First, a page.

"There is no problem about mixing present with future tenses. But in order to shift from the present to the past you need to use a time adverb. If you are talking in present and can/want to specify when it happened then use past simple and the correspondent time adverb. Otherwise use present perfect"

That said my teacher when she was correcting an assignment she gave me, in particular this part I wrote:

"Mark isn't happy. He regrets the decision he made. ..."

Present perfect might be better for the second sentence but I've never heard in any lesson nor I've seen in any book there's a general rule like that. I can't find any good counterexample either, so I'd like to know how much truth there is in what she said. Any idea?

  • Please provide proper attribution for the text that you quote. That means title, author, and publication, or as many of those as are available. If the source is long, such as a book, please include a page number or other location also. If the source is online, please include a link also. See Marking and Attributing Examples, Sources, and Other Quotes Commented Jan 3, 2023 at 1:14
  • Have you read the whole answer? I stated that the first quote was from teacher and was ME who wrote the second quote. I did it on an assignment, it's a draft about a story of a man who had a bad life and decided to go abroad to make a new life. How you want me to source that?
    – tac
    Commented Jan 3, 2023 at 1:40
  • I got that the second quote was your work. But you did not say if the first was your teacher's own words, or a passage from a text, or what. And if it was not from a text "my teacher" is not a proper attribution. It sounded to me like a passage from a text, but you didn't clearly say. Commented Jan 3, 2023 at 3:42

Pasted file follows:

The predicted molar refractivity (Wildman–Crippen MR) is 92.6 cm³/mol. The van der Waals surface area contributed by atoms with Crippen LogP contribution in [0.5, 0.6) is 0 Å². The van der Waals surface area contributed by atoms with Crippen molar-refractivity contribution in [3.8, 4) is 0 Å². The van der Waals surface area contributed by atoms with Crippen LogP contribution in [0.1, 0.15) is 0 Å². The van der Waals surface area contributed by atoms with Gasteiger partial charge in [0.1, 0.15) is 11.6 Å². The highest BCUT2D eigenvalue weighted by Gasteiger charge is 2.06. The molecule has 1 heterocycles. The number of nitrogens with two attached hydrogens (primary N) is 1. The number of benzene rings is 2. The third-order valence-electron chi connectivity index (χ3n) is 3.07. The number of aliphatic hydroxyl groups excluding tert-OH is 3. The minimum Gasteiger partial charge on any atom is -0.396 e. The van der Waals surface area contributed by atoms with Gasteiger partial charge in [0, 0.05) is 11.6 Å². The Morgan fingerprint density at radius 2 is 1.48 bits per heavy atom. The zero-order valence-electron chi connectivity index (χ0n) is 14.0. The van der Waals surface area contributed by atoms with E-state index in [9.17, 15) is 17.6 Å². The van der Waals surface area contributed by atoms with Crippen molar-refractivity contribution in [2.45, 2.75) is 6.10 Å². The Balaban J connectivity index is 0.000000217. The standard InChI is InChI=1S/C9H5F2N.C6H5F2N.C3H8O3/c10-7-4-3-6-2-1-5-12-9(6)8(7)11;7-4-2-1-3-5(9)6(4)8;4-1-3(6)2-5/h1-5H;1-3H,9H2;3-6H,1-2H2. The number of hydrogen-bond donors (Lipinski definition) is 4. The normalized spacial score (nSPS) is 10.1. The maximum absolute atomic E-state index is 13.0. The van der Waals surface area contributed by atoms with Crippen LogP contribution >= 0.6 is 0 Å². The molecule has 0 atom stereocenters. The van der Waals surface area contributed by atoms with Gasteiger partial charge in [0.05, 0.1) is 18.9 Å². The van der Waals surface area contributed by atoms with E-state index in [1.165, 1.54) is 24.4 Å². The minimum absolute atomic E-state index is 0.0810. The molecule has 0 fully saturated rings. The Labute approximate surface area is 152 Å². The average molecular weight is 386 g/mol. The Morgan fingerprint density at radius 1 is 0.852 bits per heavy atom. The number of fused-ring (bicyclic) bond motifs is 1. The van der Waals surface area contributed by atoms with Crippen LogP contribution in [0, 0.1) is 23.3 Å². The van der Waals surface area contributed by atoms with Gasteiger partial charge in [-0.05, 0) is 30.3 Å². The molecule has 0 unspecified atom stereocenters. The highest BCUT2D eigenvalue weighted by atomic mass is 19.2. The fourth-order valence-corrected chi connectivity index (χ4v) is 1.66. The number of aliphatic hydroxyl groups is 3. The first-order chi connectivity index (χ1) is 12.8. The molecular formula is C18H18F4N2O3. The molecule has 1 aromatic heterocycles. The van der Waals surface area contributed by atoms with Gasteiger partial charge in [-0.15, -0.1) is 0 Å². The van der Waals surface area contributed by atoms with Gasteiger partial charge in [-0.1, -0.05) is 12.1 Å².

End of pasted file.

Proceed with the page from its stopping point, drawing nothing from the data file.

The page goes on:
• Sorry, but I can't understand what you mean. I think it's clearly stated what I mean where I affirm that my teacher said what I wrote in the quote. If you see it ambiguous, then explain better please.
    – tac
    Commented Jan 3, 2023 at 4:24
  • 1
    @tac: Part of what is confusing people about the attribution is your wording "That said my teacher ..."; it's not completely grammatical, so it's somewhat unclear; it should be either "That is what my teacher said ..." or "My teacher said that ..." Commented Jan 3, 2023 at 11:51

1 Answer 1


Your sentences

Mark isn't happy. He regrets the decision he made,

are perfectly good English. Your teacher is incorrect.

There are lots of people, both native speakers and people who have English as a second language, who switch tenses for no good reason, which is why people give advice that your teacher misinterpreted (see how I've incorrectly switched tenses there). But your sentence doesn't contain this kind of mistake. Mark made the decision in the past, and he regrets it now, so in this case, switching tenses is fine.

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